There's no doubt that blogging has changed the way many of us look at information, both our choices of sources of information and the empowerment (or perception of empowerment) of the common person to have a voice in sharing information. Ben Arment has written an interesting article on the real influence of bloggers, The Unlikely Prophets of Blogging. Many of those in my generation (I'm 53 and I'll let you decide where the young end of my generation is) downplay the impact of blogging. Often, I think we tend to do that because (1) blogging is not the way we interact with the world, (2) it's unruly, somewhat chaotic, and doesn't follow the "rules" of traditional information sources, and (3) if we acknowledge that blogging does have influence then we also have to either acknowledge that our own positions of influence/power are threatened or we have to change our ways.
I've also just finished reading The Starfish and the Spider by Ori Brafman and Rod A. Beckstrom. The same danger exists in how we view the shift toward decentralized organizations. The 7th chapter in the book really caught my attention as the authors dealt with hybrid organizations. Not every organization can or should make the switch to a fully leaderless model. I think that's the situation with the International Mission Board, the organization where I work. But, I think we could benefit in many ways by moving toward a hybrid organization. That's uncomfortable for a lot of folks, myself included. Some would accuse us of protecting our power but I think (hope) it has more to do with how seriously we take our mission. Still, uncomfortable or not, I think we would be more effective and would become more relevant to the emerging leadership and followership of our denomination if we decentralize wherever we can. Of course, part of the difficulty of making those changes is that we are the largest arm of our denomination and the denomination is a centralized organization.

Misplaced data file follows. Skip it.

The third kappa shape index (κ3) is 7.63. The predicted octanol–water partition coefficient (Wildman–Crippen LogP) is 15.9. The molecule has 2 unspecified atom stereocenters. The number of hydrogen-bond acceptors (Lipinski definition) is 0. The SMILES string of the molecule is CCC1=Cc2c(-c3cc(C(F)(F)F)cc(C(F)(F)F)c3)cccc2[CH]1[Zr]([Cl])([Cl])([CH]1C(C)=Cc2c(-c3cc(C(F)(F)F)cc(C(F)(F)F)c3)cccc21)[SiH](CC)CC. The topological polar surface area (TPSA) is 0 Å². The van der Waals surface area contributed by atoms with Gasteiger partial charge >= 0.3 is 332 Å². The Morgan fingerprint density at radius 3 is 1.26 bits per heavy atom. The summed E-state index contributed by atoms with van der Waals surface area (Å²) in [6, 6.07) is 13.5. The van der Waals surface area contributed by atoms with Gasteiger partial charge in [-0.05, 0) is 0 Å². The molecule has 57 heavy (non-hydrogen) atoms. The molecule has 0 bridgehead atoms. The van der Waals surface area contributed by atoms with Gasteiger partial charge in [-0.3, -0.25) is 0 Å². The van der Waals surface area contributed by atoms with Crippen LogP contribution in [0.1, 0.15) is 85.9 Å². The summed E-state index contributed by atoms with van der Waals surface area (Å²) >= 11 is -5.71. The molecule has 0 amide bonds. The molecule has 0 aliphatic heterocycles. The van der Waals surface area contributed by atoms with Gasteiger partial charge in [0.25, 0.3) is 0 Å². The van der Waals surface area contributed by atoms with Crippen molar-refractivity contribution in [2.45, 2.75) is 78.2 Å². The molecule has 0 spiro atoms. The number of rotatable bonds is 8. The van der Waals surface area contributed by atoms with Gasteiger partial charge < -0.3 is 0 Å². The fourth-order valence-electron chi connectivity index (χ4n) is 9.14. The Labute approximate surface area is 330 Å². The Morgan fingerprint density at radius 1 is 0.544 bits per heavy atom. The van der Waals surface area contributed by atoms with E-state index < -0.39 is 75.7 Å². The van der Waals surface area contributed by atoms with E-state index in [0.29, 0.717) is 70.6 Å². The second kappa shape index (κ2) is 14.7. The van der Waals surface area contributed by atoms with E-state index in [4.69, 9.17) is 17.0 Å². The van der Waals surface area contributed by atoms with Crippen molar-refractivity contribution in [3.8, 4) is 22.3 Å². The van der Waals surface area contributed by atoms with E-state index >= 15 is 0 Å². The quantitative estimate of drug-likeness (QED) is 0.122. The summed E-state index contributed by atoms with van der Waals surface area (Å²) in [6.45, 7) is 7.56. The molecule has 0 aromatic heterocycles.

What do those two things have to do with each other -- the impact of blogging and decentralizing the IMB? In a word, change: change in how our constituency is influenced and change in how we do our work. Change is hard.
Running: I've run 72+ miles in the last 12 days -- probably a high for me. Today's run was hard but good. I haven't run a tempo run since the Maymont Half-Marathon at the end of September but I don't want to lose my fitness level. So, I only had time for about 5 miles today and was planning to run the route on which I had been doing tempo runs, so I thought, "Why not?" Not bad -- mile splits were:
Mile 1: 9:00
Mile 2: 7:35
Mile 3: 7:30
Mile 4: 7:35
Mile 5: 8:25
Last 1/4: 1:41
I'll take it!
Run well, y'all,